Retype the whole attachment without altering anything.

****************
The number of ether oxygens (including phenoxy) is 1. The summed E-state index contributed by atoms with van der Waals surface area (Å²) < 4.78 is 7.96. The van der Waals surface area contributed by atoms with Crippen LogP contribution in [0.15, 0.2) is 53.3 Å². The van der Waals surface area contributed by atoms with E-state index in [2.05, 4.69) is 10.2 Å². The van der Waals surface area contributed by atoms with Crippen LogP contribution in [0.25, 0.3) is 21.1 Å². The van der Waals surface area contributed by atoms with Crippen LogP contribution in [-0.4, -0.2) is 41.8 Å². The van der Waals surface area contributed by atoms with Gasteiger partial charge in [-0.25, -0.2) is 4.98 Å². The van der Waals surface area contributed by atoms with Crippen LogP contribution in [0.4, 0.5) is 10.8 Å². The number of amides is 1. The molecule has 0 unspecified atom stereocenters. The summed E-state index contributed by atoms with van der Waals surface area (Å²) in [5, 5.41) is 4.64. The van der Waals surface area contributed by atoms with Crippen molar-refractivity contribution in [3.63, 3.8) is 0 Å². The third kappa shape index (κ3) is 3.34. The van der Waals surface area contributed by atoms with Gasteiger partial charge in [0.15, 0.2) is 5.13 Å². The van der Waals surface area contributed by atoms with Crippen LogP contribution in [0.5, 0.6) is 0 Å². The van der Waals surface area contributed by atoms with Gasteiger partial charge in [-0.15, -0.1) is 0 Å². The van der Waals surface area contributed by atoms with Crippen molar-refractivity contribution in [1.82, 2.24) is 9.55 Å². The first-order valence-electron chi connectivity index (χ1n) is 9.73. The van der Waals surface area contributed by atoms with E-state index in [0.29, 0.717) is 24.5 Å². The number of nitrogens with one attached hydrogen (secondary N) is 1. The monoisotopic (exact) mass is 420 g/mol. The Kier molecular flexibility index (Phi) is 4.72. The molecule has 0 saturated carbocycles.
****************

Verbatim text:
The number of ether oxygens (including phenoxy) is 1. The summed E-state index contributed by atoms with van der Waals surface area (Å²) < 4.78 is 7.96. The van der Waals surface area contributed by atoms with Crippen LogP contribution in [0.15, 0.2) is 53.3 Å². The van der Waals surface area contributed by atoms with E-state index in [2.05, 4.69) is 10.2 Å². The van der Waals surface area contributed by atoms with Crippen LogP contribution in [0.25, 0.3) is 21.1 Å². The van der Waals surface area contributed by atoms with Crippen LogP contribution in [-0.4, -0.2) is 41.8 Å². The van der Waals surface area contributed by atoms with Gasteiger partial charge in [-0.25, -0.2) is 4.98 Å². The van der Waals surface area contributed by atoms with Crippen LogP contribution in [0.4, 0.5) is 10.8 Å². The number of amides is 1. The molecule has 0 unspecified atom stereocenters. The summed E-state index contributed by atoms with van der Waals surface area (Å²) in [5, 5.41) is 4.64. The van der Waals surface area contributed by atoms with Crippen molar-refractivity contribution in [3.63, 3.8) is 0 Å². The third kappa shape index (κ3) is 3.34. The van der Waals surface area contributed by atoms with Gasteiger partial charge in [0.15, 0.2) is 5.13 Å². The van der Waals surface area contributed by atoms with Crippen LogP contribution in [0.5, 0.6) is 0 Å². The van der Waals surface area contributed by atoms with Gasteiger partial charge in [-0.15, -0.1) is 0 Å². The van der Waals surface area contributed by atoms with Crippen molar-refractivity contribution in [1.82, 2.24) is 9.55 Å². The first-order valence-electron chi connectivity index (χ1n) is 9.73. The van der Waals surface area contributed by atoms with E-state index in [0.29, 0.717) is 24.5 Å². The number of nitrogens with one attached hydrogen (secondary N) is 1. The monoisotopic (exact) mass is 420 g/mol. The Kier molecular flexibility index (Phi) is 4.72. The molecule has 0 saturated carbocycles.